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(Login Dnadnnoid) Crosman Forum Member from IP address 188.8.131.52
because the hammer still bounces, just not against the stem
i cut off about 4.5 coils from a 1377 valve spring and glued it to a washer/rivet thingy. using double sided tape i stuck it to the outside of the valve. the theory was to absorb most of the hammers energy before it even touched the stem and it seems to work. now it just taps the stem and my valve retains quite a bit of air.
i get two decent shots. the first one being the most powerful and the second shot loses about 200-230 fps. then i have to actually dry fire it TWICE to get the remaining air out. now i just need to get a lighter hammer and figure out a way to make a spring adjuster for it
let me hear what you guys think. I know some of you are very well educated in the physics of this type of stuff. i think it could be improved a bit
oh btw i switched hammer springs too. i used a 2240 spring
This message has been edited by Dnadnnoid from IP address 184.108.40.206 on May 12, 2013 10:32 AM This message has been edited by Dnadnnoid from IP address 220.127.116.11 on Jun 11, 2012 10:31 AM This message has been edited by Dnadnnoid from IP address 18.104.22.168 on Jun 11, 2012 10:28 AM
Well, the thing is: Springs don't dissipate energy. They store it and then give it back.
June 11 2012, 10:39 AM
I'm sure you're right that your spring buffer accepts a lot of the hammer's energy and prevents it from making it to the valve stem. But then it gives that energy back to the hammer in the form of a more violent bounce.
So my question would be, what prevents that added bounce energy from rebounding from the hammer spring, then driving the hammer back to compress the buffer spring and hitting the stem again?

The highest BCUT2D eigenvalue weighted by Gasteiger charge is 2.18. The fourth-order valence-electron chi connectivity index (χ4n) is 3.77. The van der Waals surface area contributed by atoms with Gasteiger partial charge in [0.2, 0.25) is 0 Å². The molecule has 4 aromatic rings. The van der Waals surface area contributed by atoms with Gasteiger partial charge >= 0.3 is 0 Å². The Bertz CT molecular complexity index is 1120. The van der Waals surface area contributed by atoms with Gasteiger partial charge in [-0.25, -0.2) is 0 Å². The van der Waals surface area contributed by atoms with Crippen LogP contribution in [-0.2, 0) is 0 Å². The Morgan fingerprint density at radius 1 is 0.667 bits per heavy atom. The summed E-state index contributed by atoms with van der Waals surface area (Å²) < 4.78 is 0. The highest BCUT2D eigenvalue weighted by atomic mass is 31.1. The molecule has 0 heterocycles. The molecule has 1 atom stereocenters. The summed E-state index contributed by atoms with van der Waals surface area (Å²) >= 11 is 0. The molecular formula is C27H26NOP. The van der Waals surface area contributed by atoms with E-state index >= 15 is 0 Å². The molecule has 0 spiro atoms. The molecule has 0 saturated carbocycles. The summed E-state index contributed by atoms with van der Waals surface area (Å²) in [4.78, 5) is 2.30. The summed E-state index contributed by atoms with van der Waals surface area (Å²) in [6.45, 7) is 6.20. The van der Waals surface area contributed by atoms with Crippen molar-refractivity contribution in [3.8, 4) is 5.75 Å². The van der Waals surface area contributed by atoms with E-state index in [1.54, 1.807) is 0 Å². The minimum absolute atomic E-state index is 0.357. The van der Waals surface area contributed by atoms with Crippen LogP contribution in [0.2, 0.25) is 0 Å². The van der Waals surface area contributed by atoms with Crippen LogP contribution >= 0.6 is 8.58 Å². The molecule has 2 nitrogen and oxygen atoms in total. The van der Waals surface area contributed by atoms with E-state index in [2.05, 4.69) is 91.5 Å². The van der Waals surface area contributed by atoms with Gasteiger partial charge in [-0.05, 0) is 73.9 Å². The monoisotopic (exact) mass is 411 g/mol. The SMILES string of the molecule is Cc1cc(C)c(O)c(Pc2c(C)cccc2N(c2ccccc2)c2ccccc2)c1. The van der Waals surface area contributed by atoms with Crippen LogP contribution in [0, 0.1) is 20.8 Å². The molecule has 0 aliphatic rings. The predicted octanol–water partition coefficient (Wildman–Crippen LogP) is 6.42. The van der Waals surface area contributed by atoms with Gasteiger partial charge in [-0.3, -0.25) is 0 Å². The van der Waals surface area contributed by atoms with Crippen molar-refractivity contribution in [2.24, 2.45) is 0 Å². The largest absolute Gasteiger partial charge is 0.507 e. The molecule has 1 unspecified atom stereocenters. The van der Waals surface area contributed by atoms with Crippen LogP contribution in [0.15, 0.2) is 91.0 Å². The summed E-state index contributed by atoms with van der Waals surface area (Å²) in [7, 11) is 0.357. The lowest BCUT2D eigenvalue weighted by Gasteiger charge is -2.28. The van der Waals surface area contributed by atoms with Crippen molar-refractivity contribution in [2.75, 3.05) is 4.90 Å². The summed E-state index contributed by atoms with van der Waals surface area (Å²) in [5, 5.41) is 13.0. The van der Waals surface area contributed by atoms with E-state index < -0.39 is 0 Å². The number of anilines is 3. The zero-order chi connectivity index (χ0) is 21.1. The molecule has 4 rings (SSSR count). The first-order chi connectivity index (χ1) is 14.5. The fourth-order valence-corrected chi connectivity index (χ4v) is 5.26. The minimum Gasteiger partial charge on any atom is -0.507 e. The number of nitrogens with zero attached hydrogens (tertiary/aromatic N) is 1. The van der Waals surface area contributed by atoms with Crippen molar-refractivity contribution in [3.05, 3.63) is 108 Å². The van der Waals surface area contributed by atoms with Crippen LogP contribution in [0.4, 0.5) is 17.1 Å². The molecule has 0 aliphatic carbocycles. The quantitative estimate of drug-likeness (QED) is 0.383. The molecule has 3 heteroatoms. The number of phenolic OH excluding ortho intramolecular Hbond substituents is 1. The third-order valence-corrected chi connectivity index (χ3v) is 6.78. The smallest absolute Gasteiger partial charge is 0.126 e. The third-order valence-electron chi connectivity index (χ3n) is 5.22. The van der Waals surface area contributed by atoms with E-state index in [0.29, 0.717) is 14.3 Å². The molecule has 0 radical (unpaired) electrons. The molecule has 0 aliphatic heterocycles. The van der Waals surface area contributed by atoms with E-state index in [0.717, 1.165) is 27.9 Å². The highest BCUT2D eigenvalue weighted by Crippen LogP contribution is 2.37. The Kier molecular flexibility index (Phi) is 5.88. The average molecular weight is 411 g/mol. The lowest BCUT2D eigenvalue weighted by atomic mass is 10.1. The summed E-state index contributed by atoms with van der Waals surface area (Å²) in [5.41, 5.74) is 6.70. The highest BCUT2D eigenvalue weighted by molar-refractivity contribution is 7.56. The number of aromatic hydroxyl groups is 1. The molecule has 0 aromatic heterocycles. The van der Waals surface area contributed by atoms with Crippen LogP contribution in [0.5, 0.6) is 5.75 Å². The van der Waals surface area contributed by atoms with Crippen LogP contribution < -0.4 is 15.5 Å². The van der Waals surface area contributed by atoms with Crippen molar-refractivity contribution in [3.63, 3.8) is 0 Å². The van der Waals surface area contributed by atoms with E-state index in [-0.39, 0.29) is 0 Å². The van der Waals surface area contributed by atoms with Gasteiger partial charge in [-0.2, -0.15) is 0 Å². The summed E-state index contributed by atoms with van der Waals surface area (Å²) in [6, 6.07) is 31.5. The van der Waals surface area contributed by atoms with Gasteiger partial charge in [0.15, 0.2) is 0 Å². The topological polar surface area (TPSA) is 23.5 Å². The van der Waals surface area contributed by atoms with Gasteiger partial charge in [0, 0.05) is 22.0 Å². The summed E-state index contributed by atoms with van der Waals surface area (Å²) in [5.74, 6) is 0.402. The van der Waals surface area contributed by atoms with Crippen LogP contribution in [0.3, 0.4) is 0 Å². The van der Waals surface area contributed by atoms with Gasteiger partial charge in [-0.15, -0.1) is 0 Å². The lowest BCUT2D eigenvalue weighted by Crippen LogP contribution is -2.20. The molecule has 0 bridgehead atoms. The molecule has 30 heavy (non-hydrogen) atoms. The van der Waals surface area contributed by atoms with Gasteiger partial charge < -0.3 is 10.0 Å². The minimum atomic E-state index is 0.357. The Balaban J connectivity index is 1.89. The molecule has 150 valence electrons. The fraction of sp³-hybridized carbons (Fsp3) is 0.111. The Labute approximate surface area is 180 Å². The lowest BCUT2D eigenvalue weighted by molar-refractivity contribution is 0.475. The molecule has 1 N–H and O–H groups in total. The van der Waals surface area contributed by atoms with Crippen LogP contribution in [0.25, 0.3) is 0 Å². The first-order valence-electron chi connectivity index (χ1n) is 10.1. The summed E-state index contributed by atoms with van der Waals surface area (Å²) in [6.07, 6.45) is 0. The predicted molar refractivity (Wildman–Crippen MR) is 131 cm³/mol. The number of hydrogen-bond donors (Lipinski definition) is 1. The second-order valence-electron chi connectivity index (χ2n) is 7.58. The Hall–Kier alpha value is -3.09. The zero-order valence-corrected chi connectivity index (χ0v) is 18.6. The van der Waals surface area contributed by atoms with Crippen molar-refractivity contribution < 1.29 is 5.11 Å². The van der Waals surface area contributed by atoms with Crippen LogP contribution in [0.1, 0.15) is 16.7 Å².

I just did. To sum up: My experience is that springy buffers are
June 11 2012, 11:22 AM
...essentially exactly the same in effect as reducing the energy of the hammer strike by any other means - e.g., by reducing the rate or preload of the hammer spring.
To get useful hammer debouncing, I found that you always need to provide somewhere for the energy of the hammer's rebound to be dissipated permanently - not just temporarily stored. Springs can't do that.
(Login curt44319) Crosman Forum Member 22.214.171.124
Re: Moving heat from where it is not wanted is a wonderful thing
June 13 2012, 1:53 PM
I've used with some degree of effectiveness ( and other problems ) a bit of 1/8 ID soft vinyl tubing slipped over the valve stem, and left slightly longer than the valve stem.
This does several things.
It does convert striker energy into heat, as the plastic deforms. ( on both initial and rebound strikes )
It prevents all of the striker energy from getting to the valve in the first place, hence requires a stronger hammer spring to break even. ( length is quite critical )
Being slightly long, although it doesn't suppress bounce as well as Steve's do-hicky, it does prevent the hammer from reaching the valve on re-re-bound.
It may aid in sealing the hole that the valve stem comes through, though I suspect that's about 90% wishful thinking on my part.
I'm pretty sure it works, because the no pressure dry fire boin-oin-oin-oing is replaced by
a much better ( methinks ) thwap-bump.
In any case, Steve is very right. The rebound energy must go somewhere.
Steve's devices convert a small amount to friction heat, with the balance going into recoil momentum of the entire gun. It's all dissipated.
My little tube trick mostly converts it into heat, and rebound bounce that's merely low enough in energy to not reach the valve stem for the second strike. It's all dissipated, but a greater proportion is dissipated in spring bounce and vibrations as a damped wave that's merely prevented from reaching the valve.
Steve's works with lower powered springs.
The tube trick mandates a spring much stronger than otherwise required, in order to achieve the first strike at all.
The tube trick works with the plastic breach.